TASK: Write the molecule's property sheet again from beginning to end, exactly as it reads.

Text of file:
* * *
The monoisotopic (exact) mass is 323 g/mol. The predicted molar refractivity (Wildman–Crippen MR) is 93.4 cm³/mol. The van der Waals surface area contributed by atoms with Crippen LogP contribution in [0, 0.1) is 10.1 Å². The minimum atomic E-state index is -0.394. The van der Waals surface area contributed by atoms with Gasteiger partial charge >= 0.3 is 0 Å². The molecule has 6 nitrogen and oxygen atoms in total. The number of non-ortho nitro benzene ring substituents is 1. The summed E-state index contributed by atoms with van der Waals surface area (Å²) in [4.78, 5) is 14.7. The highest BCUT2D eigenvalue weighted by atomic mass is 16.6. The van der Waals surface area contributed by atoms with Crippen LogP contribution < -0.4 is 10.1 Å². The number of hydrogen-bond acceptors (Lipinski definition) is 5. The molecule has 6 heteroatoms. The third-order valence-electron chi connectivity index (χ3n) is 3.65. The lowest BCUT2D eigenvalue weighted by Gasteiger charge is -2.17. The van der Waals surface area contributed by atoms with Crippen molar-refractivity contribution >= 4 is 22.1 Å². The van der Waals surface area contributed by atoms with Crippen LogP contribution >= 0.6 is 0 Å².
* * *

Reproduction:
The monoisotopic (exact) mass is 323 g/mol. The predicted molar refractivity (Wildman–Crippen MR) is 93.4 cm³/mol. The van der Waals surface area contributed by atoms with Crippen LogP contribution in [0, 0.1) is 10.1 Å². The minimum atomic E-state index is -0.394. The van der Waals surface area contributed by atoms with Gasteiger partial charge >= 0.3 is 0 Å². The molecule has 6 nitrogen and oxygen atoms in total. The number of non-ortho nitro benzene ring substituents is 1. The summed E-state index contributed by atoms with van der Waals surface area (Å²) in [4.78, 5) is 14.7. The highest BCUT2D eigenvalue weighted by atomic mass is 16.6. The van der Waals surface area contributed by atoms with Crippen LogP contribution < -0.4 is 10.1 Å². The number of hydrogen-bond acceptors (Lipinski definition) is 5. The molecule has 6 heteroatoms. The third-order valence-electron chi connectivity index (χ3n) is 3.65. The lowest BCUT2D eigenvalue weighted by Gasteiger charge is -2.17. The van der Waals surface area contributed by atoms with Crippen molar-refractivity contribution >= 4 is 22.1 Å². The van der Waals surface area contributed by atoms with Crippen LogP contribution >= 0.6 is 0 Å².